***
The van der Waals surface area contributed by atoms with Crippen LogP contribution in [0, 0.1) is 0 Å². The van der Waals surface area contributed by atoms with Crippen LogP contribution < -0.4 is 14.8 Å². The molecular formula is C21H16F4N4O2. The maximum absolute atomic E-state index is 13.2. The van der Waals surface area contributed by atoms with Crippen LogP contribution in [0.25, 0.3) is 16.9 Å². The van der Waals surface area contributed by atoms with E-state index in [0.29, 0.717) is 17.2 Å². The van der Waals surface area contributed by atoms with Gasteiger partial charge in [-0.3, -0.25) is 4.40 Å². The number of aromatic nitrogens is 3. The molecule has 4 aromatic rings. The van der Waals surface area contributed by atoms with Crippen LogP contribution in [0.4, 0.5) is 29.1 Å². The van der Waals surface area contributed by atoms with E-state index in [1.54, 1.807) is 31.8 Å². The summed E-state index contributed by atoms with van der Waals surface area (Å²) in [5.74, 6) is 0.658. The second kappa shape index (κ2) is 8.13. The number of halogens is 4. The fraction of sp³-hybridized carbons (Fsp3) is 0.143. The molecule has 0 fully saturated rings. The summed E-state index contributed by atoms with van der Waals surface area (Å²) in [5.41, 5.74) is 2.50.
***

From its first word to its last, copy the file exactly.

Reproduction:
The van der Waals surface area contributed by atoms with Crippen LogP contribution in [0, 0.1) is 0 Å². The van der Waals surface area contributed by atoms with Crippen LogP contribution < -0.4 is 14.8 Å². The molecular formula is C21H16F4N4O2. The maximum absolute atomic E-state index is 13.2. The van der Waals surface area contributed by atoms with Crippen LogP contribution in [0.25, 0.3) is 16.9 Å². The van der Waals surface area contributed by atoms with E-state index in [0.29, 0.717) is 17.2 Å². The van der Waals surface area contributed by atoms with Gasteiger partial charge in [-0.3, -0.25) is 4.40 Å². The number of aromatic nitrogens is 3. The molecule has 4 aromatic rings. The van der Waals surface area contributed by atoms with Crippen LogP contribution in [0.4, 0.5) is 29.1 Å². The van der Waals surface area contributed by atoms with E-state index in [1.54, 1.807) is 31.8 Å². The summed E-state index contributed by atoms with van der Waals surface area (Å²) in [5.74, 6) is 0.658. The second kappa shape index (κ2) is 8.13. The number of halogens is 4. The fraction of sp³-hybridized carbons (Fsp3) is 0.143. The molecule has 0 fully saturated rings. The summed E-state index contributed by atoms with van der Waals surface area (Å²) in [5.41, 5.74) is 2.50.